Singer, musician and composer known for Roxette

Born: May 30, 1958;

Died: December 9, 2019

MARIE Fredriksson, who has died aged 61 following complications from a brain tumour, was a strikingly dramatic singer, both solo, and with Roxette, the duo she formed in her native Sweden with Per Gessle in 1986. The sound they produced was a glossy mix of infectiously upbeat bombast and chic-but-strident power ballads that typified the high-end sheen of 1980s pop. Like Abba before them and Ace of Base later, Fredriksson and Gessle took Roxette’s stadium-sized sound out into the world, and the world bought their records in their millions.

This was the case when the white funk of breakout world-wide smash The Look was picked up by an American radio station. Further hits followed with Listen to Your Heart and Joyride, both accompanied by expensive looking videos that captured the aesthetic of the era. Fredriksson was at the centre of all this, a vision in PVC topped with a shock of spiky blonde hair that gave the duo a striking cyber-punk styled visual image that matched the melodrama of their songs.

This was especially the case on their biggest hit, It Must Have Been Love, which in 1990 was used in big-screen Julia Roberts/Richard Gere vehicle, Pretty Woman. Originally written as a Christmas song, its new version would go on to soundtrack many a slow dance in neon-lit nightclubs, and even though Roxette would release ten albums, it became the song that defined them.

This belied Fredriksson’s punky beginnings playing keyboards and singing backing vocals in Strul and MaMas Barn before a series of solo albums ultimately led to her alliance with Gessle. Fredriksson had decided she was going to be a singer aged eight, and started her first group, Renat, aged ten, performing on the pavement using fake instruments. She took piano lessons before starting to write her own songs. She also developed a love for the theatre, and later wrote music for school plays, with her dynamic vocal range also seeing her join the casts. Here were the seeds that eventually saw her take centre stage to become a true pop icon.

Gun-Marie Fredriksson was born in Ossjo, a village in Skane County, southern Sweden, the youngest of five children to farmer parents, Gosta and Inez. When she was four, the family moved to Ostra Ljungby, where her mother worked in a factory, while her father became a postman. Marie would often accompany him on his rounds, where he sang to her to encourage an interest in music that would eventually result in her joining Strul.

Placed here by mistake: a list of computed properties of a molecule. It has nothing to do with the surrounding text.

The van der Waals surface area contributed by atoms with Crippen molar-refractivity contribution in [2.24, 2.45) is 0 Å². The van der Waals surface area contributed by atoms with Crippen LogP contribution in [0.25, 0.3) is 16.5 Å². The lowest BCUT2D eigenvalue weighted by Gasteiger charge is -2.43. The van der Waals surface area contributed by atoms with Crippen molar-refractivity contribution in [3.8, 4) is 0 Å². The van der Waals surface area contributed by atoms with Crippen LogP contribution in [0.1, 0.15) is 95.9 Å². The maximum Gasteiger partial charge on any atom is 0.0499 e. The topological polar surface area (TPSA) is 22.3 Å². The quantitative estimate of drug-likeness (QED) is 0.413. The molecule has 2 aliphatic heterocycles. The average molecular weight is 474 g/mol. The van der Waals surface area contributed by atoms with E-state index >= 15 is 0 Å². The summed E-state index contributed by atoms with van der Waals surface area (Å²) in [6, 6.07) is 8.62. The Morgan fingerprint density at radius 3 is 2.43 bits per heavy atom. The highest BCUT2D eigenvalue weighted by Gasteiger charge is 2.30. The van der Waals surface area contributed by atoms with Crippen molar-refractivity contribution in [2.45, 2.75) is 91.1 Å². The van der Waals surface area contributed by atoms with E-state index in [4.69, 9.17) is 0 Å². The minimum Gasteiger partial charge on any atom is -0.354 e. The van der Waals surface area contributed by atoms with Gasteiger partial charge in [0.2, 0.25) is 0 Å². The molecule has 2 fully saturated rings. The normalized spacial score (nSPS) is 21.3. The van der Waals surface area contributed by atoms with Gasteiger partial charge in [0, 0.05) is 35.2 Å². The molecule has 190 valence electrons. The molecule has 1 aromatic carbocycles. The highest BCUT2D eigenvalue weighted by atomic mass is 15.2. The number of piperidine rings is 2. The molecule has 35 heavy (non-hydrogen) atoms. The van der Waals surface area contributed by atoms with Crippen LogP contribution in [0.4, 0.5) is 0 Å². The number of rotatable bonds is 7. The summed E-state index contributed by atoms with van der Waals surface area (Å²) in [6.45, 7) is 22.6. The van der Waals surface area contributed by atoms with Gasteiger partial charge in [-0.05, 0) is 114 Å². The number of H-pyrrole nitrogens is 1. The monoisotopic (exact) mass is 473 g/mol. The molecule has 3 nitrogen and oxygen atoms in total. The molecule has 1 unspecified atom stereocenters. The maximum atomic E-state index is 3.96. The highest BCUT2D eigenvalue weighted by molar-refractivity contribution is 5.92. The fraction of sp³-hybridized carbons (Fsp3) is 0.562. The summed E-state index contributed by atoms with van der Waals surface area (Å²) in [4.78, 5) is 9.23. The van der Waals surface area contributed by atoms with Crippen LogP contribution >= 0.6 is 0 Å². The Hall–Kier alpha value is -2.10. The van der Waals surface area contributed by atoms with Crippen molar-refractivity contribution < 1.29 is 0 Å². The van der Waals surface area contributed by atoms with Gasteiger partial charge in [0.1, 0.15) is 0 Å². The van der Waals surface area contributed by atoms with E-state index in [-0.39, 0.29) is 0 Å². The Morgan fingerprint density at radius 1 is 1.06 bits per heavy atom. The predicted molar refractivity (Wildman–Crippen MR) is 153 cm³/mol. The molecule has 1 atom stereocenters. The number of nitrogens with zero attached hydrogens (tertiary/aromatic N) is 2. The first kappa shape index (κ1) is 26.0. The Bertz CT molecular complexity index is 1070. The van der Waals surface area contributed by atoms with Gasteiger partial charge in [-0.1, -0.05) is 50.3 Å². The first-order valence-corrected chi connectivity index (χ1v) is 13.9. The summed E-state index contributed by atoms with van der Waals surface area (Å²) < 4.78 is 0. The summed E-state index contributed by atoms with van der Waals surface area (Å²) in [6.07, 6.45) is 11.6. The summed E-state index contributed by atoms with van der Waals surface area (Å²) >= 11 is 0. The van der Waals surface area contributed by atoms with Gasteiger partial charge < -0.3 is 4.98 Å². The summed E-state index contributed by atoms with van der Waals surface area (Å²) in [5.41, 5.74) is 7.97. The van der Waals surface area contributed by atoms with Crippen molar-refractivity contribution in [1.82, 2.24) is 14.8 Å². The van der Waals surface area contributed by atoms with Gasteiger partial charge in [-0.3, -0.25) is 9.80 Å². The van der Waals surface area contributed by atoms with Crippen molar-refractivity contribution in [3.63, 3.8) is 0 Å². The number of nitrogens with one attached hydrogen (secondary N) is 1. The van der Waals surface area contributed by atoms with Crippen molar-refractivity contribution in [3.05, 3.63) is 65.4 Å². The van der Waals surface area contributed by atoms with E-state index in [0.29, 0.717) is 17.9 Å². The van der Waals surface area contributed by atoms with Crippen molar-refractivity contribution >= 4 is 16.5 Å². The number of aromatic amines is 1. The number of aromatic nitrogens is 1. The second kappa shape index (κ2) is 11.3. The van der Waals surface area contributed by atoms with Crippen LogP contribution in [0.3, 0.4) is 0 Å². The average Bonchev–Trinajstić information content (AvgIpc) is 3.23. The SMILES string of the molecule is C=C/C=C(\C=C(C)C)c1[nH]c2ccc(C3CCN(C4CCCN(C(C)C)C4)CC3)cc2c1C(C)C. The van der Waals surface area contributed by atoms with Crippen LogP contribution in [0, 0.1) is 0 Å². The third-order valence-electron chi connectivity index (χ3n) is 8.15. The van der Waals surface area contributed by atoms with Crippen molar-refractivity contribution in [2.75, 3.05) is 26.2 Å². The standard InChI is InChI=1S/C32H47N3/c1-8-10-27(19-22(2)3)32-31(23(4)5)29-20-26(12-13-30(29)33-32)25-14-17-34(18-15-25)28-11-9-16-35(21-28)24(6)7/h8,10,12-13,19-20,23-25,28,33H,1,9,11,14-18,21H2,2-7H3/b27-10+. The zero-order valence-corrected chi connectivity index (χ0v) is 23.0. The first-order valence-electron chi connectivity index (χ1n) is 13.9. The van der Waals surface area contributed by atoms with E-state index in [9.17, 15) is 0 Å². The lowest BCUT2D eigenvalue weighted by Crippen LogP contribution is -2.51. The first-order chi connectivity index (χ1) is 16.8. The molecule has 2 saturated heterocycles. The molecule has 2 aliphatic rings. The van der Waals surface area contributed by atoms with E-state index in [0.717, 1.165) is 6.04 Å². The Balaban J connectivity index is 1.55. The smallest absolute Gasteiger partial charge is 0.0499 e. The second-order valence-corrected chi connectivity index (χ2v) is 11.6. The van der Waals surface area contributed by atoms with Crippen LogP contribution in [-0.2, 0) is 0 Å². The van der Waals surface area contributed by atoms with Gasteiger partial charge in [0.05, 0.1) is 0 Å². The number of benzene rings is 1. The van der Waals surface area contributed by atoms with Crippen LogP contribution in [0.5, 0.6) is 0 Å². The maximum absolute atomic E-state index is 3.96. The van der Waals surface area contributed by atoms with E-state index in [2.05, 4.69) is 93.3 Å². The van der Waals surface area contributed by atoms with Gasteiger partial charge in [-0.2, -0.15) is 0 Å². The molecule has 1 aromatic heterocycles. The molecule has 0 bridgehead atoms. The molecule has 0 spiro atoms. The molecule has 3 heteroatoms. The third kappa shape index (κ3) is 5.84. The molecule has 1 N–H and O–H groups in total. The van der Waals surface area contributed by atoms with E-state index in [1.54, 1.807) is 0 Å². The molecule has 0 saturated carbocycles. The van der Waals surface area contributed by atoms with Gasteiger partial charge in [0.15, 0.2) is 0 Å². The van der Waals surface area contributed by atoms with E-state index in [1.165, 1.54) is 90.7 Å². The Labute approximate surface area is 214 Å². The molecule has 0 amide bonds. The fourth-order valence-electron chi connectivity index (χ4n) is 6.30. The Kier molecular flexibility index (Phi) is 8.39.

She was championed by Gessle after she sang on a record by his band, Gyllene Tider. Gessle thought her worth more than being stuck behind keyboards, and helped kickstart her solo career before they eventually joined forces as Roxette. Named after British band Dr Feelgood’s raw slice of rhythm and blues, Roxette went on to sell some 75 million records across ten albums, with Fredriksson also releasing eight solo works.

Fredriksson met her future husband, music producer Mikael Bolyos, while Roxette were on tour in Australia. It was a whirlwind romance, and they had two children.

In 2002, Fredriksson had a seizure in her bathroom and fractured her skull. A scan revealed she had a brain tumour. She survived, but had health problems as a result of radiation therapy. Roxette went on hiatus following Fredriksson’s illness, although she continued to record solo, and scored her first number 1 single in Sweden in 2008.

After making an impromptu guest appearance at a solo show by Gessle, in 2009, the emotional response of the fans boosted Fredriksson’s confidence enough for her to ask Gessle to reform Roxette, and the reunited duo released three more albums. While she was forced to give up performing in 2016, in 2018, she released a new single, Sing Me a Song, to mark her 60th birthday.

“Time goes by so fast,” said Gessle in a statement following Fredriksson’s passing. “It feels like just recently when Marie and I were sitting in my little apartment in Halmstad sharing dreams. And what a fantastic dream we got to share! Thank you Marie, thank you for everything. You were a truly unique musician, a singer on a level we will hardly ever experience again. You painted my black and white songs with the most beautiful colours.”

Fredriksson is survived by her husband, Mikael Bolyos, and their two grown-up children, Inez Josefin Bolyos and Oscar Bolyos.